Patient-reported, clinical and radiological factors associated with the result after non-surgical management of acute AC joint dislocation Rockwood type III and V

Kristine B Haugaard, K Bak, D Ryberg, O Muharemovic, P Hölmich, K W Barfod

Abstract

PURPOSE: The treatment of Rockwood type III and V acromioclavicular (AC) joint dislocations is controversial, and an individualized treatment algorithm is yet to be developed. The objective of this study was to investigate the association of demographical, clinical, patient-reported and radiological variables with the Western Ontario Shoulder Instability Index (WOSI) score and risk of surgery.

METHODS: Inclusion criteria for this prospective cohort study were patients aged 18-60 with an acute AC joint dislocation with >25% increase in the coracoclavicular distance on bilateral Zanca radiographs. Patients were treated non-surgically with 3 months of home-based training and the option of delayed surgical intervention. The outcomes were the WOSI score and surgery yes/no. Demographical, clinical, patient-reported (WOSI and Shoulder Pain and Disability Index [SPADI]) and radiological variables were collected at baseline and 6 weeks after the injury and investigated for association with the outcomes at 3 months, 6 months and 1 year.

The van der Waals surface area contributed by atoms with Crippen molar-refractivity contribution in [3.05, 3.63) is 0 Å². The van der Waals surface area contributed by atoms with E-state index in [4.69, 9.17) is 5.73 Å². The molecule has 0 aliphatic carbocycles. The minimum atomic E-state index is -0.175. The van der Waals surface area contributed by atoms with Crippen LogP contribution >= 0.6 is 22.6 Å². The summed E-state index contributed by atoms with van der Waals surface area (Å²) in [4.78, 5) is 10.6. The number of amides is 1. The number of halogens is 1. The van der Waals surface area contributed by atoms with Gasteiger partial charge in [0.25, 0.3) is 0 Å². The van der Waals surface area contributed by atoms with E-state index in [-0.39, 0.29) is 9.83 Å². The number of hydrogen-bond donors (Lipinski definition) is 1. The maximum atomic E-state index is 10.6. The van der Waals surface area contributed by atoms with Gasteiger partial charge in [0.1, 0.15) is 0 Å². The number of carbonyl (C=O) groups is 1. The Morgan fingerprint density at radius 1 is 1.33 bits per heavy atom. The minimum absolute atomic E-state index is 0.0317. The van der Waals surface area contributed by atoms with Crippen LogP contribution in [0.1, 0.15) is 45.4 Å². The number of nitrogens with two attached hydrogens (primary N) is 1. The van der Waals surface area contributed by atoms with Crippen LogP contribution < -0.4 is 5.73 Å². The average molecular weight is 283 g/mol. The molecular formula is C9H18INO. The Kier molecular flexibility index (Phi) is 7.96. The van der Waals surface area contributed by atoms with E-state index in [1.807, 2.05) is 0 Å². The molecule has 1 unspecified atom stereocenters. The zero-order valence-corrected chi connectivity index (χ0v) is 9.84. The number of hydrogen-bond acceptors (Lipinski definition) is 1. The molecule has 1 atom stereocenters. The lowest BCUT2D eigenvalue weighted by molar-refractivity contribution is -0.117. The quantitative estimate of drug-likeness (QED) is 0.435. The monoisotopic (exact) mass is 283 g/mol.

RESULTS: Ninety-five patients with Rockwood type III/V AC joint dislocation were included. Pre-injury participation in overhead/collision sports was a risk factor for surgery with an odds ratio of 5 (p = 0.03). Reduced range of motion (ROM) at baseline was associated with reduced WOSI scores and increased risk of surgery. At 6 weeks, reduced ROM, increased SPADI and increased pain during cross-over were associated with the outcomes. Radiological measurements were not correlated with the result. At the 6 weeks follow-up, patients eventually requiring surgery could be detected with a sensitivity of 100% and a specificity of 94% based on a SPADI score of >30 and a ROM ≤ 140° in shoulder flexion or abduction.

CONCLUSION: ROM was the only variable consistently associated with both WOSI and risk of surgery. Six weeks after the injury, it was possible to detect patients in need of surgery based on ROM and SPADI with a sensitivity of 100% and a specificity of 94%.

LEVEL OF EVIDENCE: Level II.

OriginalsprogEngelsk
TidsskriftKnee surgery, sports traumatology, arthroscopy : official journal of the ESSKA
ISSN0942-2056
DOI
StatusE-pub ahead of print - 15 maj 2024

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